This article originally appeared on Images in May 2016.
After decades of fighting the inevitable, I have to admit I’m turning into my mother.
The countdown began on the cool December afternoon my son was born. It was as if the moment I became a mother myself, the words ‘jub tum maa bano gi tau samajh aega’ echoed from the depths of Mother Earth herself. At the time I wasn’t listening. As the doctors and nurses cleaned and stitched up my limp, exhausted body, all I could focus on was this tiny little person lying by my side.
On the day he was born, my little boy emerged from me screaming and was soon laid face down on my body for some skin to skin contact. I couldn’t see his face; what I remember most vividly is his perfect little right ear. He was wailing loudly and I wanted so badly to soothe him but I couldn’t move. I tried to gently reassure him that everything was okay, that we had both made it through his birth, that the worst was over.
We lay together for some time in the labour room as I didn’t have the energy to get up. By the time I finally made it to the private room we had booked for the night, my son was already there meeting his extended family. I remember asking for him the minute I had settled into bed -- I wanted him close to me so I could see him and touch him again. I didn’t want us to be apart.
The pangs of motherhood I experienced so vividly that day started emerging during my pregnancy. In those challenging 9 months, my every action was determined by the impact it might have on my baby.
When I found out I was expecting I started eating meat (I'd been a vegetarian before) because I didn't want my baby to develop any deficiencies. I did what all mothers do, each her own way: put the child first.
I would talk and read to him in my womb, trying to bond with him before his birth. I craved sugar and junk food but I was careful to limit my intake because I didn't want to fill his little body with chemicals. I was a vegetarian before pregnancy but I started eating meat while I was expecting as I didn't want him to develop any deficiencies. I chose not to use Epidural anesthesia during labour because I was afraid that it may lead to the use of forceps and I was worried this may hurt his little body.
Through these decisions I did what all mothers do, each her own way: put the child first. It was a challenge but by experiencing aches and pains and witnessing miraculous moments like the first time I heard his heartbeat or felt him kick, I knew I was being molded for the greatest challenge of all.
And it's not all emotional. According to science, the psychological changes I experienced are neurological. Psychologists claim it’s extremely likely that the flood of hormones during pregnancy permanently alters the human brain. This same flood of hormones during pregnancy and the postpartum phase increase activity in the amygdala, the area in the brain that controls empathy, fear, anxiety and social interaction.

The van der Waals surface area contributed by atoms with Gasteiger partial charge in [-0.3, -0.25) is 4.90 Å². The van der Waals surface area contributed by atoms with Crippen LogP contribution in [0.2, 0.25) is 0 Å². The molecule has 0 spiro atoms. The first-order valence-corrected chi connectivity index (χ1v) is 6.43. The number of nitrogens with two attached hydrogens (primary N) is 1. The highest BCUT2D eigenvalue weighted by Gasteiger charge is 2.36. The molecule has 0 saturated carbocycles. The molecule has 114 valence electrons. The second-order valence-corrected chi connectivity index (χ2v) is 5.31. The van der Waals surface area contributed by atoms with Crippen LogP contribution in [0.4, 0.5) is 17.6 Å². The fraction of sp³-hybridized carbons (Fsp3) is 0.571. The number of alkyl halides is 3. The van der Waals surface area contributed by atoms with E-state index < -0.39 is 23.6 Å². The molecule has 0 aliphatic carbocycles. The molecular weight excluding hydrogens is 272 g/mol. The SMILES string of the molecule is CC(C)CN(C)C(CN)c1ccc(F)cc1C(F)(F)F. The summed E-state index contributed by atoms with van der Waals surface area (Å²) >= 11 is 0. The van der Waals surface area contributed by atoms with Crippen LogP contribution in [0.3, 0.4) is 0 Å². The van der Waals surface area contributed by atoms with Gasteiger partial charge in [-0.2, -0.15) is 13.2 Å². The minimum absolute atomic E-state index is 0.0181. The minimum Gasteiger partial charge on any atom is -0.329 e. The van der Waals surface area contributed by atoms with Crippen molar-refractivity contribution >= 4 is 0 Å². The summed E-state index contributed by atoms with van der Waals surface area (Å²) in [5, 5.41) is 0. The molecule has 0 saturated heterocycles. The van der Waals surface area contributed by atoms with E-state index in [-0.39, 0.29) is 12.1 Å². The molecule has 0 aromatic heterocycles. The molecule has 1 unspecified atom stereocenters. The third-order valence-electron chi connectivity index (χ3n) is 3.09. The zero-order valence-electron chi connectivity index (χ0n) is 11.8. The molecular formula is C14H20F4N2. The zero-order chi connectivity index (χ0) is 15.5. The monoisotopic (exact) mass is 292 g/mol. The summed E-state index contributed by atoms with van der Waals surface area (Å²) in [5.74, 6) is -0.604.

This increased activity makes a mother hypersensitive to her child’s needs and helps her bond with her baby. Through a phenomenon known as ‘microchimerism’, fetuses share cells with their mothers and these cells remain in a mother’s body for many years. Doctors have suggested, that these leftover fetal cells may produce chemicals that influence the mother’s biology, allowing fetuses to manipulate her from within.
There is a possibility that a mother’s body changes to accommodate her child’s needs, such as in the case of breast milk which alters itself to fight any illness sensed in the child. A mother's sensitivity to her child's needs and her ability to meet those needs seem to be embedded in her DNA. In other words, the fierce intensity to motherhood; the passionate love and constant worry a mother has for her child begins with neurological reactions in the brain.
The words of Osho, the mystic, resonate with me. According to him, ‘the moment a child is born, the mother is also born. She never existed before. The woman existed, but the mother, never. A mother is something absolutely new.’
Four months have now passed and everyday is an adventure. Every day I try hard to be the best version of myself because nothing else is as important to me as being the best mother for my son and meeting all his needs.
It’s true! That crazy flood of hormones that wreaked havoc on my body and my husband’s peace of mind did more than just make a baby, it molded me into a mother.
The weeks that followed my son’s birth were full of angst, exhaustion, pain and joy. Four months have now passed and everyday is an adventure. Some moments I'm so exhausted that all I want to do is hand him over to someone for just a few minutes so I can simply eat or take a bath. But when I do, soon enough my heart starts to ache with worry and I miss him so much I can’t think straight.
I often wonder if I can fulfill the role of the ever-loving, saintly person a mother is meant to be. It all still feels so very new and yet powerful and overwhelming enough to have fully engaged the very core of my being.
Every day I try hard to be the best version of myself because nothing else is as important to me as being the best mother for my son and meeting all his needs.
He came of my body and so he feels like a part of me. And yet I can also see him as an individual who will one day leave the nest to build a life of his own. As his mother, it is my job to support, encourage and cultivate his autonomy and independence. And yet my heart holds him close as if we were still as one, like we were for 9 months.
The day he was born I became two people, with one of us carrying around my heart.
This article originally appeared on Images in May 2016.